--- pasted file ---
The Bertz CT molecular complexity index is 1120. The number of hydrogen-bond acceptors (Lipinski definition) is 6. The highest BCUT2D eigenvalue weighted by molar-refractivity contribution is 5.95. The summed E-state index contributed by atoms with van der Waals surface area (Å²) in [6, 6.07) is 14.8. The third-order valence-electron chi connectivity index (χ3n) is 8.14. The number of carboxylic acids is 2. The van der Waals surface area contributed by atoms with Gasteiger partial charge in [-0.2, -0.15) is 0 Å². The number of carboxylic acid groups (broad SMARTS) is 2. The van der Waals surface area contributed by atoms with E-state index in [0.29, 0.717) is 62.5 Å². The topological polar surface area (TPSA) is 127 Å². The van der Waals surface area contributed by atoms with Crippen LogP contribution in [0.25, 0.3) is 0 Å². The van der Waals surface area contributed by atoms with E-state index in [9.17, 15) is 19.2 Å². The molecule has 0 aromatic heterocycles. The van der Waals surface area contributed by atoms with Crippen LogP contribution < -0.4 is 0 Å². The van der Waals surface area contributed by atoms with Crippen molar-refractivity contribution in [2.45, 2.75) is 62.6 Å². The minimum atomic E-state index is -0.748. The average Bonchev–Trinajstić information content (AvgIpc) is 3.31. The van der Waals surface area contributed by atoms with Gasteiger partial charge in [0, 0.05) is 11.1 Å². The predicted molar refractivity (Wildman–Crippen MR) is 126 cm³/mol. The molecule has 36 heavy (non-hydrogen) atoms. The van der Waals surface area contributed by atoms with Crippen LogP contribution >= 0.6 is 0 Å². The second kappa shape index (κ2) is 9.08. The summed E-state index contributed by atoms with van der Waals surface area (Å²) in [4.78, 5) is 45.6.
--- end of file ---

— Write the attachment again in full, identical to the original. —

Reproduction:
The Bertz CT molecular complexity index is 1120. The number of hydrogen-bond acceptors (Lipinski definition) is 6. The highest BCUT2D eigenvalue weighted by molar-refractivity contribution is 5.95. The summed E-state index contributed by atoms with van der Waals surface area (Å²) in [6, 6.07) is 14.8. The third-order valence-electron chi connectivity index (χ3n) is 8.14. The number of carboxylic acids is 2. The van der Waals surface area contributed by atoms with Gasteiger partial charge in [-0.2, -0.15) is 0 Å². The number of carboxylic acid groups (broad SMARTS) is 2. The van der Waals surface area contributed by atoms with E-state index in [0.29, 0.717) is 62.5 Å². The topological polar surface area (TPSA) is 127 Å². The van der Waals surface area contributed by atoms with Crippen LogP contribution in [0.25, 0.3) is 0 Å². The van der Waals surface area contributed by atoms with E-state index in [9.17, 15) is 19.2 Å². The molecule has 0 aromatic heterocycles. The van der Waals surface area contributed by atoms with Crippen LogP contribution < -0.4 is 0 Å². The van der Waals surface area contributed by atoms with Crippen molar-refractivity contribution in [2.45, 2.75) is 62.6 Å². The minimum atomic E-state index is -0.748. The average Bonchev–Trinajstić information content (AvgIpc) is 3.31. The van der Waals surface area contributed by atoms with Gasteiger partial charge in [0, 0.05) is 11.1 Å². The predicted molar refractivity (Wildman–Crippen MR) is 126 cm³/mol. The molecule has 36 heavy (non-hydrogen) atoms. The van der Waals surface area contributed by atoms with Crippen LogP contribution >= 0.6 is 0 Å². The second kappa shape index (κ2) is 9.08. The summed E-state index contributed by atoms with van der Waals surface area (Å²) in [4.78, 5) is 45.6.